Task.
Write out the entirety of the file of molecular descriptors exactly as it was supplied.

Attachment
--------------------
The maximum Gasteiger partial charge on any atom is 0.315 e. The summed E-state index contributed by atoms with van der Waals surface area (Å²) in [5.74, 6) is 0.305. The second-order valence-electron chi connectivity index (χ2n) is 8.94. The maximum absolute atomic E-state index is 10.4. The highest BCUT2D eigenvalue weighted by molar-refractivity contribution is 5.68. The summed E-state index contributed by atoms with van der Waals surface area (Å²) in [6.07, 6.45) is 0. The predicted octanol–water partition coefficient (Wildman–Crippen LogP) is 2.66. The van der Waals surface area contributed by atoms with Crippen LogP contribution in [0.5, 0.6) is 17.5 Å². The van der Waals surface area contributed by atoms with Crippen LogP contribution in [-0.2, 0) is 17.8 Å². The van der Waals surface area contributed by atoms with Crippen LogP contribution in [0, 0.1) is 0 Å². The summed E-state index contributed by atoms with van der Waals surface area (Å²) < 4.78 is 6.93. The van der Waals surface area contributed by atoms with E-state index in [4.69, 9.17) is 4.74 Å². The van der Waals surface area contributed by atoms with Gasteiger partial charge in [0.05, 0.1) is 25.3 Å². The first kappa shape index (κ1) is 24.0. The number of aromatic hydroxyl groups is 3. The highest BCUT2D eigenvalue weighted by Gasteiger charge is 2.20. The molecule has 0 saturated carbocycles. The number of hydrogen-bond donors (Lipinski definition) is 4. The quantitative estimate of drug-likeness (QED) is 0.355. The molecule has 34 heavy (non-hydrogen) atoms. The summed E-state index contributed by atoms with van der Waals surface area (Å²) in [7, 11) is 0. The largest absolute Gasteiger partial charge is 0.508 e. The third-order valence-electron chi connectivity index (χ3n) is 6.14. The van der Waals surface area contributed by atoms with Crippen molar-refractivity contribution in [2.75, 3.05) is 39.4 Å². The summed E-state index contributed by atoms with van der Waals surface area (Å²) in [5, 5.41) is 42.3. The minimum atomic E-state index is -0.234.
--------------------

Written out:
The maximum Gasteiger partial charge on any atom is 0.315 e. The summed E-state index contributed by atoms with van der Waals surface area (Å²) in [5.74, 6) is 0.305. The second-order valence-electron chi connectivity index (χ2n) is 8.94. The maximum absolute atomic E-state index is 10.4. The highest BCUT2D eigenvalue weighted by molar-refractivity contribution is 5.68. The summed E-state index contributed by atoms with van der Waals surface area (Å²) in [6.07, 6.45) is 0. The predicted octanol–water partition coefficient (Wildman–Crippen LogP) is 2.66. The van der Waals surface area contributed by atoms with Crippen LogP contribution in [0.5, 0.6) is 17.5 Å². The van der Waals surface area contributed by atoms with Crippen LogP contribution in [-0.2, 0) is 17.8 Å². The van der Waals surface area contributed by atoms with Crippen LogP contribution in [0, 0.1) is 0 Å². The summed E-state index contributed by atoms with van der Waals surface area (Å²) < 4.78 is 6.93. The van der Waals surface area contributed by atoms with E-state index in [4.69, 9.17) is 4.74 Å². The van der Waals surface area contributed by atoms with Gasteiger partial charge in [0.05, 0.1) is 25.3 Å². The first kappa shape index (κ1) is 24.0. The number of aromatic hydroxyl groups is 3. The highest BCUT2D eigenvalue weighted by Gasteiger charge is 2.20. The molecule has 0 saturated carbocycles. The number of hydrogen-bond donors (Lipinski definition) is 4. The quantitative estimate of drug-likeness (QED) is 0.355. The molecule has 34 heavy (non-hydrogen) atoms. The summed E-state index contributed by atoms with van der Waals surface area (Å²) in [7, 11) is 0. The largest absolute Gasteiger partial charge is 0.508 e. The third-order valence-electron chi connectivity index (χ3n) is 6.14. The van der Waals surface area contributed by atoms with Crippen molar-refractivity contribution in [2.75, 3.05) is 39.4 Å². The summed E-state index contributed by atoms with van der Waals surface area (Å²) in [5, 5.41) is 42.3. The minimum atomic E-state index is -0.234.